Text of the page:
a language without words:

a language without words:

I crouch down to be eye level with a small girl. For the thousand time I attempt to say her name 열완 (Ryeo-won). It comes out a mess of vowels and sounds, tumbling over my tongue, expelled in chaos and very far from how you say her name. 열완 stares at me, blinking several times in exasperation before slowly and loudly saying each syllable. If she could roll her eyes  she would, but I think my title as teacher is the only thing saving me from her letting loose the full barrage of attitude. I repeat after her, painful slow. “Okay.” She responds equally as slow and loud as before, giving me her approval of her butchered name, her disbelief at my struggles plain displayed on her face. Our interaction ends and she goes back to the other children. I once again schooled by a 8 year old child.

IMG_1802 (1).jpg(The feeling or 기분 (Gi-boon) chat. How are you feeling today?) 

This is a daily occurrence at my work site. I am constantly in awe of the children’s use of simple English sentences to communicate with me, when I can barely manage to say their two syllable name the same way twice, let alone a full thought. Mostly they speak quickly in Korean at me, not waiting for my struggling brain to catch up. Alternatively they snicker openly at my poor attempts of piecing together a sentence.

fullsizerender-1(What did you do last week? Did it involve butterflies and rivers? )

I am volunteering at a Children’s Center called Saeum. It is on the outskirts of Deajeon, a  mere 50 minute bus ride for me. The site provides  homework help, extracurricular activities and a hot meal after school to children living on or below the poverty line. All the children family’s receive welfare and make less then a certain income.  The center is run by a pastor, 목사님 (pastor in Korean, Mok-sa-neem) and his wife 사모님 (Soe-sa-neem). The two of them have such love and passion for the work that they do, that I am constantly finding myself honored to be a part of their organization.  I think caring for members of one’s own community  is such important work; work that is frequently overlooked. Often when people think of helping poverty they ignore their own communities and backdoor poverty,  instead look to far off countries to “save”. Ironic then that I have fallen into this same paradox, serving communities outside of my home and country. Living and working in Korea, has made me begin to think of ways that I can continue to serve whatever community I am living in.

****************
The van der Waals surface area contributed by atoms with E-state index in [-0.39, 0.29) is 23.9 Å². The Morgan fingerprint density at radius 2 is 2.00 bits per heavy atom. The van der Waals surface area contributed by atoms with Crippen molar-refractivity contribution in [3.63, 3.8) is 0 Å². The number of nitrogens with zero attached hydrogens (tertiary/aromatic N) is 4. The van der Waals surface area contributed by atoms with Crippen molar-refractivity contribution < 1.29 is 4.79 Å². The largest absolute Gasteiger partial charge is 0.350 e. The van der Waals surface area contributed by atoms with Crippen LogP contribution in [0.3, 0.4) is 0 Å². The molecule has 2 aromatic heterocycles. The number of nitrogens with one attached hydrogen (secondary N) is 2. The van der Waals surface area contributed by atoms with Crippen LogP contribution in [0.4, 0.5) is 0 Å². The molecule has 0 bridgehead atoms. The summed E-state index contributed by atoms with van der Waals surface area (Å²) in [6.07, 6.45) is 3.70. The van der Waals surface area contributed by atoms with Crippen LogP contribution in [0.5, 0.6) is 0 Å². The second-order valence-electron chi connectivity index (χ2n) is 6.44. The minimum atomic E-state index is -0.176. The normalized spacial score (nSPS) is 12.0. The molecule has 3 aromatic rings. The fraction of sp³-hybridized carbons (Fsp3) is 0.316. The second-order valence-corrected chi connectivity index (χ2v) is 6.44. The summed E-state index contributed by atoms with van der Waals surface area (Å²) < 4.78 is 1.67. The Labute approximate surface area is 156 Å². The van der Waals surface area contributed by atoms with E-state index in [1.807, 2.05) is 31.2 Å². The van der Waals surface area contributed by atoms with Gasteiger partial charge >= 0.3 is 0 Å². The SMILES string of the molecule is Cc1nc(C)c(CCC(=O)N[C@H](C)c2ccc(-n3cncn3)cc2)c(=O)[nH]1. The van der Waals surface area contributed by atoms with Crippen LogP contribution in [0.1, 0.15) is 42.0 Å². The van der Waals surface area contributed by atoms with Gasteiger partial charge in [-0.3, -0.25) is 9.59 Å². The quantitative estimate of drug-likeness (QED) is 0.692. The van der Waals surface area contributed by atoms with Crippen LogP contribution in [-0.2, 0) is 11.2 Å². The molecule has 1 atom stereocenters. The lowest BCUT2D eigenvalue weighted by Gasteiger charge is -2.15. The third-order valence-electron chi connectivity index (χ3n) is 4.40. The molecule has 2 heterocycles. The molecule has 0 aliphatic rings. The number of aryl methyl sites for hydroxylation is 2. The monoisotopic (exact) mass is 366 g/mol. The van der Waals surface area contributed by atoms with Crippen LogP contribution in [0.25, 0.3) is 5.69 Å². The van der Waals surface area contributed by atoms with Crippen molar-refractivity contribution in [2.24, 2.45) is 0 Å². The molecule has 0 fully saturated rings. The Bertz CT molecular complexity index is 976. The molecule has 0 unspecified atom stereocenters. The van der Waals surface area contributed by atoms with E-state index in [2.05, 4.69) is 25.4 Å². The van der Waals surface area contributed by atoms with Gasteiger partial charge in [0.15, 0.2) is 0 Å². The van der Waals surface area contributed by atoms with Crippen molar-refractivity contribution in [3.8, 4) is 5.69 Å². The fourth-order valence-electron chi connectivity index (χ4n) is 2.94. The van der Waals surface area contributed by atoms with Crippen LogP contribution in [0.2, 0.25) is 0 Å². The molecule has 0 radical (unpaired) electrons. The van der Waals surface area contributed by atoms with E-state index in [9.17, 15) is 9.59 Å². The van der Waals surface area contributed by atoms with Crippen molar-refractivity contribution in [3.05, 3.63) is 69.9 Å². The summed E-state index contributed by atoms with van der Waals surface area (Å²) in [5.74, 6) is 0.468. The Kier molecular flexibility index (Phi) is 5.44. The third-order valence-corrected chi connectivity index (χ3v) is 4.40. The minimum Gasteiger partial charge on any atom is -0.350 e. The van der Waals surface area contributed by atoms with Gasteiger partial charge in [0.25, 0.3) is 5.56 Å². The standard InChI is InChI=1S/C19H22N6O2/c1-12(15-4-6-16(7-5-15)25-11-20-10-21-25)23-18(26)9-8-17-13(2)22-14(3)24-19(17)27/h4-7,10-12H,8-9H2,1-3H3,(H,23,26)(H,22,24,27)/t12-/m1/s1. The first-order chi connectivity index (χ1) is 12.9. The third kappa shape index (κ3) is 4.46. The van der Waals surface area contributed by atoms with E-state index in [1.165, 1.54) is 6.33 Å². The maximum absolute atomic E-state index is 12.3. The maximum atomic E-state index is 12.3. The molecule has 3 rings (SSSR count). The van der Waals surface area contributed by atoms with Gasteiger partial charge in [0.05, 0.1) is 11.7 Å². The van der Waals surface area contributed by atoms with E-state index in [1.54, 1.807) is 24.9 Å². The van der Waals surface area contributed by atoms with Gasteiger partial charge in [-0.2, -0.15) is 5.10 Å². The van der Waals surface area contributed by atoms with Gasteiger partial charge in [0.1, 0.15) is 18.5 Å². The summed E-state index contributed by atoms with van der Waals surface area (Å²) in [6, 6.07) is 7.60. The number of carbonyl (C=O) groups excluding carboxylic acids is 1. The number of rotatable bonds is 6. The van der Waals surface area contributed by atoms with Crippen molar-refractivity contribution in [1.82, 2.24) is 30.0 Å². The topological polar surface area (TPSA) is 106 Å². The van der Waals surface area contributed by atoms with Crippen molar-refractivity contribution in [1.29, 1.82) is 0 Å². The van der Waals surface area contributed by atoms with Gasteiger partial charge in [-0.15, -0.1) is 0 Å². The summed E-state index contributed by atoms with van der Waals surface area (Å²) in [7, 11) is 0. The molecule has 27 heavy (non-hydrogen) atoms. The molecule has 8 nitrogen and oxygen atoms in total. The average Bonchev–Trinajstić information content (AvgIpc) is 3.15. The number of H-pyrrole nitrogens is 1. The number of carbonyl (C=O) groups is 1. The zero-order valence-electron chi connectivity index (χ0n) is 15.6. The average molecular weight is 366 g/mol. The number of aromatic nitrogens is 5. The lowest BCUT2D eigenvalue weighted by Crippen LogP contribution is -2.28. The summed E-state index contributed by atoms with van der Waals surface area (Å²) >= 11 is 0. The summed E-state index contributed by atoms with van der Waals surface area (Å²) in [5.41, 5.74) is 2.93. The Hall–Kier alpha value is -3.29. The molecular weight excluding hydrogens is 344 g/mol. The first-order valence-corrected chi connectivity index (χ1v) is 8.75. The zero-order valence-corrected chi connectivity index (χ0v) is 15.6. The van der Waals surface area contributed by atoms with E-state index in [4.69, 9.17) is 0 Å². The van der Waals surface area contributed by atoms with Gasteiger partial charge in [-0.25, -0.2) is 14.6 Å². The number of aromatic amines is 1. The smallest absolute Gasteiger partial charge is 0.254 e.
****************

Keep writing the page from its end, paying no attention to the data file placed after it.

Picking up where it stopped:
img_1814(What starts out as a meaningful activity pretty quickly turns silliness.) 

Some days the language gap between the children and I  is less. The days in which a Korean “Buddy” Volunteers with me. On those days we lead games and lessons together, hoping to make the children laugh. Other days, it is just me and we end up playing games that take little language to communicate or tried and true favorites.  My children’s favorite words are “Outside” and “Poor Kitty” (a game in which you pretend to be a cat, and attempt to make other laugh.)

img_1808(Sometimes is really fun to draw silly pictures together!) 

Laughter is universal. People are born knowing in their heart how to laugh. Its the small moments of watching a ten year old crawl around meowing while the seven other children roll on the floor laughing that reminds me the spoken language is but one of many ways we build relationships. A helpful and convenient way, but not always required.

We have also been playing theatre games and music. Recently we have been miming extraordinary adventures with balloons, bikes and ladders and creating rhythms with our bodies. I am discovering each day the joy of learning to express one’s self without spoken word.

img_0295(Music is one of the most universal languages!) 

I get to spend time with three different groups, a younger, lower elementary group of roughly 7 children, an upper elementary group of 8 and 3 lovely middle school girls.  The younger children have taken it upon themselves to teach me all the outside games that are the most enjoyable. Using over exasperated motions, cutting over top of each other they explain.

img_1297(My Monday Buddy 수휘. We spend a lot of time laughing on the bus together, or just waiting for the bus that we missed…..)